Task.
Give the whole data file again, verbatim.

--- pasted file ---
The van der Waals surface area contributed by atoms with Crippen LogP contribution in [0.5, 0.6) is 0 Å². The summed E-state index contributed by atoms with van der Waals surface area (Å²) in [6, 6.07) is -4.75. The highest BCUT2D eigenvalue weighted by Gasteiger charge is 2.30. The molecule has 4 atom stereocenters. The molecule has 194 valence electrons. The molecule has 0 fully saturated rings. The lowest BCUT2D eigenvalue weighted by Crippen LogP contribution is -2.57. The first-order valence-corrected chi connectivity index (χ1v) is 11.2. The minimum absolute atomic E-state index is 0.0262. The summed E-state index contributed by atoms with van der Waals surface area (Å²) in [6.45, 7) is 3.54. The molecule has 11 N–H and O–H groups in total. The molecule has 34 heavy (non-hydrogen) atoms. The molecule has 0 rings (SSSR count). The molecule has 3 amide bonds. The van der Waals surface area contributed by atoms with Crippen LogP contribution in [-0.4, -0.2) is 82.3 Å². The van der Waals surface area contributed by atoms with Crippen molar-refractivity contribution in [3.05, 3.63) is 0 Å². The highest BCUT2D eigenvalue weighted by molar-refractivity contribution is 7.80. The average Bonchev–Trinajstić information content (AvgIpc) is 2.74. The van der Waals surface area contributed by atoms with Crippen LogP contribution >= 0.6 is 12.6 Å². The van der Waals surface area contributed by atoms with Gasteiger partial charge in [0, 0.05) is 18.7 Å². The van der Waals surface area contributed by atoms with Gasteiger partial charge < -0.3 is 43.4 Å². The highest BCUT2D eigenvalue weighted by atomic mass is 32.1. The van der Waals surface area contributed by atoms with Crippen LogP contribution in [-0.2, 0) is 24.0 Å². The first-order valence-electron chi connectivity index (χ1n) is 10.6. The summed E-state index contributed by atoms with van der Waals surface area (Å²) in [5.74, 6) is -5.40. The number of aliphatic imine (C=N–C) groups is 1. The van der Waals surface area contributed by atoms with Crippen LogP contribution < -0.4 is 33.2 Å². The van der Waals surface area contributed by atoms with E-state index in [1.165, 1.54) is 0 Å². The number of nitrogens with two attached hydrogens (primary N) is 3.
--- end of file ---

The van der Waals surface area contributed by atoms with Crippen LogP contribution in [0.5, 0.6) is 0 Å². The summed E-state index contributed by atoms with van der Waals surface area (Å²) in [6, 6.07) is -4.75. The highest BCUT2D eigenvalue weighted by Gasteiger charge is 2.30. The molecule has 4 atom stereocenters. The molecule has 194 valence electrons. The molecule has 0 fully saturated rings. The lowest BCUT2D eigenvalue weighted by Crippen LogP contribution is -2.57. The first-order valence-corrected chi connectivity index (χ1v) is 11.2. The minimum absolute atomic E-state index is 0.0262. The summed E-state index contributed by atoms with van der Waals surface area (Å²) in [6.45, 7) is 3.54. The molecule has 11 N–H and O–H groups in total. The molecule has 34 heavy (non-hydrogen) atoms. The molecule has 0 rings (SSSR count). The molecule has 3 amide bonds. The van der Waals surface area contributed by atoms with Crippen LogP contribution in [-0.4, -0.2) is 82.3 Å². The van der Waals surface area contributed by atoms with Crippen molar-refractivity contribution in [3.05, 3.63) is 0 Å². The highest BCUT2D eigenvalue weighted by molar-refractivity contribution is 7.80. The average Bonchev–Trinajstić information content (AvgIpc) is 2.74. The van der Waals surface area contributed by atoms with Crippen LogP contribution >= 0.6 is 12.6 Å². The van der Waals surface area contributed by atoms with Gasteiger partial charge in [0, 0.05) is 18.7 Å². The van der Waals surface area contributed by atoms with Gasteiger partial charge < -0.3 is 43.4 Å². The highest BCUT2D eigenvalue weighted by atomic mass is 32.1. The van der Waals surface area contributed by atoms with Crippen LogP contribution in [-0.2, 0) is 24.0 Å². The first-order valence-electron chi connectivity index (χ1n) is 10.6. The summed E-state index contributed by atoms with van der Waals surface area (Å²) in [5.74, 6) is -5.40. The number of aliphatic imine (C=N–C) groups is 1. The van der Waals surface area contributed by atoms with Crippen LogP contribution < -0.4 is 33.2 Å². The van der Waals surface area contributed by atoms with E-state index in [1.165, 1.54) is 0 Å². The number of nitrogens with two attached hydrogens (primary N) is 3.